Ah, La Bella Italia. I’ve been many times, and always come home heavier. Sitting down at Portofino felt like stepping into a homey trattoria somewhere off the Piazza dell’Anfiteatro in Lucca. Servers greet you with glasses of prosecco, a plate of house-baked bread, crusty and warm, surrounded by dishes of olive tapenade, tomato sauce and roasted garlic cloves, an inspired authentic touch.
After having the specials displayed for us by a smiling waiter and being greeted by the amiable owner, we opened with a gorgonzola salad (VND175,000), the salumi e formaggi plate (VND310,000) and a bottle of San Pellegrino (VND100,000) before getting down to the serious business of ordering entrées.
The specials board proved compelling. From it, I ordered braised beef cheeks (a personal favourite, and a steal at VND395,000) and my date ordered cioppino (VND300,000). We sat in to wait, and played with the complimentary pane e prosecco.
Every Dish a Journey, Every Bite Bliss
Then the appetizers arrived. The salad towered, a pile of lightly-dressed arugula, lettuce, gorgonzola and more. The cold cuts board half-covered the table, crowned with salami, mortadella, prosciutto, Parmesan, gorgonzola, olives, grapes and a terrific chilli jam. This could have been a meal in itself, but we went for more.
The cioppino teemed with crab, shrimp, scallops, mussels and fish in savoury tomato stew. The beef cheeks split under my fork; I had to have each bite with the creamy, smooth Parmesan polenta and red wine reduction.
We struggled only due to the size limitations of the human stomach. Every crumb of food tasted beautiful.
After clearing that mountainous dinner, restaurateur Tony Fox breezed by, asking if we wanted dessert. He laughed at our expressions, and agreed to “surprise us”.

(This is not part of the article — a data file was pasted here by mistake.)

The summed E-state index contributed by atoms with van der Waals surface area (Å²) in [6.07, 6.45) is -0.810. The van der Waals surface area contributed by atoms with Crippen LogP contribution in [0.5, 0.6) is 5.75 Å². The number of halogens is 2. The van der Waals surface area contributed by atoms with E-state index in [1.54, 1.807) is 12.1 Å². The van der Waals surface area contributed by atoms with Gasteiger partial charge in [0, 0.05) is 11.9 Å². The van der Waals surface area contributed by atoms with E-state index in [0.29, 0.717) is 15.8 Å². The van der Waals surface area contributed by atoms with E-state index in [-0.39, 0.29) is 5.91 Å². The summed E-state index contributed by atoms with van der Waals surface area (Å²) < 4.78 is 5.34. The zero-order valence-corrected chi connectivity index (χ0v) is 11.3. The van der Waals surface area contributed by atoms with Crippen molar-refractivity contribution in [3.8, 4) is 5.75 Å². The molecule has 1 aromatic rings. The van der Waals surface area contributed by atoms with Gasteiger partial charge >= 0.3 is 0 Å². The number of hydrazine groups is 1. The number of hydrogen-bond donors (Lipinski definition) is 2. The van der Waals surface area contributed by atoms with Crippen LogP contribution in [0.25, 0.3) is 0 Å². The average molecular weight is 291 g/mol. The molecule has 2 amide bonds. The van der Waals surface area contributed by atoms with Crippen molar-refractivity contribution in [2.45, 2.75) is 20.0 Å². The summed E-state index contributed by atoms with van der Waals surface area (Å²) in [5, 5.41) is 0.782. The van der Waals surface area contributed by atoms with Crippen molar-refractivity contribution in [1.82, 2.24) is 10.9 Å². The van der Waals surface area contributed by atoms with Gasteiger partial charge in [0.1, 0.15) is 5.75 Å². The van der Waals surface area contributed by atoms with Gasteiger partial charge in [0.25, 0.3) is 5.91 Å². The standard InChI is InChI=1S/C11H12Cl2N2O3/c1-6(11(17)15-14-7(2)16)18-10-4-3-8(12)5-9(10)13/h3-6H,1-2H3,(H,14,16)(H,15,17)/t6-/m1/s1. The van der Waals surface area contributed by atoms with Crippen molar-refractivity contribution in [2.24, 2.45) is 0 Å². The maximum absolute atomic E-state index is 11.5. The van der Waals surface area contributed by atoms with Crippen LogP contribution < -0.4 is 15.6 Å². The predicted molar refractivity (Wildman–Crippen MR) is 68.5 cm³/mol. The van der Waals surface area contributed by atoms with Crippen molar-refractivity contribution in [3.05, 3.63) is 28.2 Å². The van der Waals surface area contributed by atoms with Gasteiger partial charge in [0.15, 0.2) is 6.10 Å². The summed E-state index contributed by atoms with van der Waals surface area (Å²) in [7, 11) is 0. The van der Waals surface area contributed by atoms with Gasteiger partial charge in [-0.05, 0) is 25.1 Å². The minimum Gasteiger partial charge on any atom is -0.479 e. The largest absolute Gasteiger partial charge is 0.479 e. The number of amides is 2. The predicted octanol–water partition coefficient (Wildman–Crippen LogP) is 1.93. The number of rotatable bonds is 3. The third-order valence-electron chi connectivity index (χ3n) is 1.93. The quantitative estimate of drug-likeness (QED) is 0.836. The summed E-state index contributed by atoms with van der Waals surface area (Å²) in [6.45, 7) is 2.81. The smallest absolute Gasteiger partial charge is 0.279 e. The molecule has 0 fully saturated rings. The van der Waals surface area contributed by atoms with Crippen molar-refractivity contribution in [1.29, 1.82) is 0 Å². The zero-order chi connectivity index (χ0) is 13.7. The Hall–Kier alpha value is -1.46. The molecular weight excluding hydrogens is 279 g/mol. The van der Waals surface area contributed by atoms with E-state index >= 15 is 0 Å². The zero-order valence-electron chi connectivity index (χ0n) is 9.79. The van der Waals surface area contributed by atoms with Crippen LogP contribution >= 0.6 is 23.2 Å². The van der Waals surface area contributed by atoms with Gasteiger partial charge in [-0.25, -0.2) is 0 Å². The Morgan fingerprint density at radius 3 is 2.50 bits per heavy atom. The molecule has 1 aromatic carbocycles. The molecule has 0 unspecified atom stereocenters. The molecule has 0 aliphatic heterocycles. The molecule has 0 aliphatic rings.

He did. The bombolini (to call them pillows of filo dough with whipped and raspberry jam does them no justice) was a butter-fat bliss, and the chocolate marquise (made with Valrhona chocolate,) topped by crème Anglaise and strawberries, complemented it perfectly.
We ended with a digestivo of homemade limoncello, and that fragrant bite reminded me of a trip to Naples, buying a bottle of the local liquor from a lemon orchard.
That Personal Touch
One of the most interesting parts of the night was interacting with the owner, something I don’t normally do. Tony Fox, veteran of Saffron, Ciao Bella and other restaurants, charmed and smiled, telling unprompted stories of working with famous chefs in New York. His enthusiasm crackled as he greeted customers, communicating itself to kitchen and wait staff.
People seemed happy to work there. Food arrived at perfect intervals, and no one rushed us to leave as we toyed with dessert. The service clicked along so well I left a decent-sized tip, something I don’t always do.
A Labour of Love
Rather than talk decor, I’d prefer to talk ambience. The owner bustled from table to table, servers moved with purpose and joy, and I felt Portofino showed the passion of a man who has found his niche. So yes, the obligatory photos of Italy are nice, as are the mirrors, and the aged brickwork looks a century old. It’s pretty, but what makes it unforgettable are the people.
I’ve dined at high-toned locales before, yet I often find my most deeply satisfying meals are at locations like Portofino. It aims to provide high-quality food in comfort, not an experience. And for the price... well, I’d rather pay VND1.3 million and know I’ll enjoy the food, than VND5 million and wonder what I’m eating. Portofino does provide an experience. However, it shows you what a labour of love looks like. To me, it looked and tasted remarkable.
Portofino is located at 15 Dong Du, Q1, HCMC
Food, Decor and Service are each rated on a scale of 0 to 15.
13 — 15 extraordinary to perfection
10 — 12.5 very good to excellent
8 — 9.5 good to very good
5 — 7.5 fair to good
0 — 4.5 poor to fair
The Word reviews anonymously and pays for all meals